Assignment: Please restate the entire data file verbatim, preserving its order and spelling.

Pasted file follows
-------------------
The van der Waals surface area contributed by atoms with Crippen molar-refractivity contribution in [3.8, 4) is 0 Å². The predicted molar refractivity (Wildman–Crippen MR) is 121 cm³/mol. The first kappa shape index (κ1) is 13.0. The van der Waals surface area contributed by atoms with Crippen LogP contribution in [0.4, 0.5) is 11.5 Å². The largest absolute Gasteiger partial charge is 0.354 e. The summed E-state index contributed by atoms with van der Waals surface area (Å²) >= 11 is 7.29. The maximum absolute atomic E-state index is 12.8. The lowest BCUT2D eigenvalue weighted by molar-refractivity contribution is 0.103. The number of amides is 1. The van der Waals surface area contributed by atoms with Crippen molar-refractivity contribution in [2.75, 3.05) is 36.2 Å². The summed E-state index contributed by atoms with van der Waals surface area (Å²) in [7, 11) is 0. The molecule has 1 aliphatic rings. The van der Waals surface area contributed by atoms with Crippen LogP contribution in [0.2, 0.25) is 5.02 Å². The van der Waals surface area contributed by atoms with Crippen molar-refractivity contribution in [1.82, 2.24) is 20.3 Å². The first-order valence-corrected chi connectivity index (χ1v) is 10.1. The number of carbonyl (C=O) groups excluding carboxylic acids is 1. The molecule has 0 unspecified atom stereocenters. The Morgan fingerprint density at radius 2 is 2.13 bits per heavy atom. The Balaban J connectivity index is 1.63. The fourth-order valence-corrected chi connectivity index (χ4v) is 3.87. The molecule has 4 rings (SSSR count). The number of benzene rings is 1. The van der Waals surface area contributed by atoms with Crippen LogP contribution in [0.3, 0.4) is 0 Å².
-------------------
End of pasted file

The van der Waals surface area contributed by atoms with Crippen molar-refractivity contribution in [3.8, 4) is 0 Å². The predicted molar refractivity (Wildman–Crippen MR) is 121 cm³/mol. The first kappa shape index (κ1) is 13.0. The van der Waals surface area contributed by atoms with Crippen LogP contribution in [0.4, 0.5) is 11.5 Å². The largest absolute Gasteiger partial charge is 0.354 e. The summed E-state index contributed by atoms with van der Waals surface area (Å²) >= 11 is 7.29. The maximum absolute atomic E-state index is 12.8. The lowest BCUT2D eigenvalue weighted by molar-refractivity contribution is 0.103. The number of amides is 1. The van der Waals surface area contributed by atoms with Crippen molar-refractivity contribution in [2.75, 3.05) is 36.2 Å². The summed E-state index contributed by atoms with van der Waals surface area (Å²) in [7, 11) is 0. The molecule has 1 aliphatic rings. The van der Waals surface area contributed by atoms with Crippen LogP contribution in [0.2, 0.25) is 5.02 Å². The van der Waals surface area contributed by atoms with Crippen molar-refractivity contribution in [1.82, 2.24) is 20.3 Å². The first-order valence-corrected chi connectivity index (χ1v) is 10.1. The number of carbonyl (C=O) groups excluding carboxylic acids is 1. The molecule has 0 unspecified atom stereocenters. The Morgan fingerprint density at radius 2 is 2.13 bits per heavy atom. The Balaban J connectivity index is 1.63. The fourth-order valence-corrected chi connectivity index (χ4v) is 3.87. The molecule has 4 rings (SSSR count). The number of benzene rings is 1. The van der Waals surface area contributed by atoms with Crippen LogP contribution in [0.3, 0.4) is 0 Å².